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    Re: F-35 Development and News Thread:

    Post  Airman on Wed Nov 02, 2016 8:23 pm

    PapaDragon wrote:
    Airman wrote:Turkey expects first F-35 delivery in 2018, plans more orders

    ........................

    Airman you are from Turkey, can you tell us what is overall opinion of these airplanes and their acquisition among Turkish folk?

    Turkish people generally doesn't follow the defense industry. Defense industry followers in Turkey supports the F-35 purchase but we have a problem about F-35. America doesnt give us the F-35's source code. We need this code to use Turkish made weapons on the F-35 and other things.

    Turkey, like other partner nations, has complained about the United States refusal to share the software source code for the F-35.[182][183] On 24 March 2011 Turkey announced it is placing its order for 100 jets on hold due to the ongoing source code refusal issue. Defense Minister Vecdi Gönül said that the negotiations for access to the F-35 source codes, including codes that can be used to control the aircraft remotely, had not yielded "satisfactory results" and that under these conditions Turkey could not accept the aircraft. wrote:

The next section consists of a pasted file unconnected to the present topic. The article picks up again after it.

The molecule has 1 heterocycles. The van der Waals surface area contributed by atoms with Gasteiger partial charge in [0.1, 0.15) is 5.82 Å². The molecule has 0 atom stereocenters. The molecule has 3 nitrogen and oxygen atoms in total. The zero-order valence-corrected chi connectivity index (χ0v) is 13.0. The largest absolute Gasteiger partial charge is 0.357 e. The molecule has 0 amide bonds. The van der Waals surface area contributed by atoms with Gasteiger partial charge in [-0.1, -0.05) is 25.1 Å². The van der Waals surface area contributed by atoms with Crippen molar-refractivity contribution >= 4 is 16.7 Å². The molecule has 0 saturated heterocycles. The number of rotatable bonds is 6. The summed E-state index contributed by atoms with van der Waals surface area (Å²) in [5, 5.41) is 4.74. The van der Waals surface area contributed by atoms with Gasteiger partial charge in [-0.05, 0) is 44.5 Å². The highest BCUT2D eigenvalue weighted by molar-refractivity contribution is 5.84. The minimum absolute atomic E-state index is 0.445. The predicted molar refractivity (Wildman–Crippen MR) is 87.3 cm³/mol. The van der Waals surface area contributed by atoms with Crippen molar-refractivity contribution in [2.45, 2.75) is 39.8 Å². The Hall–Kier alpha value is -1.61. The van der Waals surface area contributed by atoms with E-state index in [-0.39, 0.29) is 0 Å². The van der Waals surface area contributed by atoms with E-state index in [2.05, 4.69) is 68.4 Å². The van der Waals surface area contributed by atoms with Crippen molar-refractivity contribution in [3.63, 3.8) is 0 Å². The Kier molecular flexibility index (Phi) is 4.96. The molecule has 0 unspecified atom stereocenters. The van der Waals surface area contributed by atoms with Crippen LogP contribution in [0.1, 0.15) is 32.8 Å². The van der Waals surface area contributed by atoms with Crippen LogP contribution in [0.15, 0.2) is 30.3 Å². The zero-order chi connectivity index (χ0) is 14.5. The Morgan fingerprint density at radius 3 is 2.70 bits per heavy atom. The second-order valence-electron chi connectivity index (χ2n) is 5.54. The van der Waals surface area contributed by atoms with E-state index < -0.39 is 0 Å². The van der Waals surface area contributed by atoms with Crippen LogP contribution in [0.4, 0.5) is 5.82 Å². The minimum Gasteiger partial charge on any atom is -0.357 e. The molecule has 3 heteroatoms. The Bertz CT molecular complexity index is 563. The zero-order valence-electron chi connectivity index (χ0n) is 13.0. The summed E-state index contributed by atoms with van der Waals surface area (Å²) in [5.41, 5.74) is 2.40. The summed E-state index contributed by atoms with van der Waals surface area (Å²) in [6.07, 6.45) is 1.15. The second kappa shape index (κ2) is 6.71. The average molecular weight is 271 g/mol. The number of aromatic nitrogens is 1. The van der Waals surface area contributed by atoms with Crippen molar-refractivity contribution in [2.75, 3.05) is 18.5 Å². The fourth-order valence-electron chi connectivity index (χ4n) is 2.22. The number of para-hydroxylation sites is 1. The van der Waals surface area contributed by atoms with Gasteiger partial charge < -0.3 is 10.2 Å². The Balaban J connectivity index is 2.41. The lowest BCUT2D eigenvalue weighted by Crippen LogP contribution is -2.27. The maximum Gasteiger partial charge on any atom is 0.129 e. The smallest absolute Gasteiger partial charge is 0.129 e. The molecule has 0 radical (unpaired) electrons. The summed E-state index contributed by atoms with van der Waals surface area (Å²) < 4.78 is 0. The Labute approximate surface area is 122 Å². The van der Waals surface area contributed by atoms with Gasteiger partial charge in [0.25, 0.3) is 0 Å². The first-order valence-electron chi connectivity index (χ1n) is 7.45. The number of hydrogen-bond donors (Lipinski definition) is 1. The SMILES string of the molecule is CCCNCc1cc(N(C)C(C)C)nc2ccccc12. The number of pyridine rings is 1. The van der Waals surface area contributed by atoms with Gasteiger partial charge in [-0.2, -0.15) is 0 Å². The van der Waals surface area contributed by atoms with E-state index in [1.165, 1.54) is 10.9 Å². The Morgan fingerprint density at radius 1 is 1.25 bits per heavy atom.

Lockheed Martin and Roketsan made a deal to develop the SOM-J Missile for the F-35 Program. So We can use SOM Cruise Missile on the F-35. However, We are still wanting this code but America doesn't want to give us.

    Result: We mostly support F-35 purchases.
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    Re: F-35 Development and News Thread:

    Post  magnumcromagnon on Wed Nov 02, 2016 8:59 pm

    Airman wrote:
    PapaDragon wrote:
    Airman wrote:Turkey expects first F-35 delivery in 2018, plans more orders

    ........................

    Airman you are from Turkey, can you tell us what is overall opinion of these airplanes and their acquisition among Turkish folk?

    Turkish people generally doesn't follow the defense industry. Defense industry followers in Turkey supports the F-35 purchase but we have a problem about F-35. America doesnt give us the F-35's source code. We need this code to use Turkish made weapons on the F-35 and other things.

    Turkey, like other partner nations, has complained about the United States refusal to share the software source code for the F-35.[182][183] On 24 March 2011 Turkey announced it is placing its order for 100 jets on hold due to the ongoing source code refusal issue. Defense Minister Vecdi Gönül said that the negotiations for access to the F-35 source codes, including codes that can be used to control the aircraft remotely, had not yielded "satisfactory results" and that under these conditions Turkey could not accept the aircraft. wrote: